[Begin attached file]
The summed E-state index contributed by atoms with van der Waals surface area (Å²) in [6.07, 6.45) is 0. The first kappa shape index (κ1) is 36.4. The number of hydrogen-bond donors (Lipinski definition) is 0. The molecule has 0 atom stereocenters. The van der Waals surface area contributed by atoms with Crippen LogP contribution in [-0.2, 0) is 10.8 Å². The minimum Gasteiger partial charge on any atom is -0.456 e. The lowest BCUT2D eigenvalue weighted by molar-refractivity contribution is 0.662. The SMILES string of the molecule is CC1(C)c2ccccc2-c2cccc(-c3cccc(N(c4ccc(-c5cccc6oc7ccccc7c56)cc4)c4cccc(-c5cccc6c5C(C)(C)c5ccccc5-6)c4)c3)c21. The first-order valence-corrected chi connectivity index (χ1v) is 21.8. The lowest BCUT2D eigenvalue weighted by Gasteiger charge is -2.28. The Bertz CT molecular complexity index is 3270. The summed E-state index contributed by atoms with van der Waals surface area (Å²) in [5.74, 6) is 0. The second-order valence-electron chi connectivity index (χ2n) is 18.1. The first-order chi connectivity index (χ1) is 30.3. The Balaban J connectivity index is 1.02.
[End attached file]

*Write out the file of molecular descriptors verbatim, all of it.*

The summed E-state index contributed by atoms with van der Waals surface area (Å²) in [6.07, 6.45) is 0. The first kappa shape index (κ1) is 36.4. The number of hydrogen-bond donors (Lipinski definition) is 0. The molecule has 0 atom stereocenters. The van der Waals surface area contributed by atoms with Crippen LogP contribution in [-0.2, 0) is 10.8 Å². The minimum Gasteiger partial charge on any atom is -0.456 e. The lowest BCUT2D eigenvalue weighted by molar-refractivity contribution is 0.662. The SMILES string of the molecule is CC1(C)c2ccccc2-c2cccc(-c3cccc(N(c4ccc(-c5cccc6oc7ccccc7c56)cc4)c4cccc(-c5cccc6c5C(C)(C)c5ccccc5-6)c4)c3)c21. The first-order valence-corrected chi connectivity index (χ1v) is 21.8. The lowest BCUT2D eigenvalue weighted by Gasteiger charge is -2.28. The Bertz CT molecular complexity index is 3270. The summed E-state index contributed by atoms with van der Waals surface area (Å²) in [5.74, 6) is 0. The second-order valence-electron chi connectivity index (χ2n) is 18.1. The first-order chi connectivity index (χ1) is 30.3. The Balaban J connectivity index is 1.02.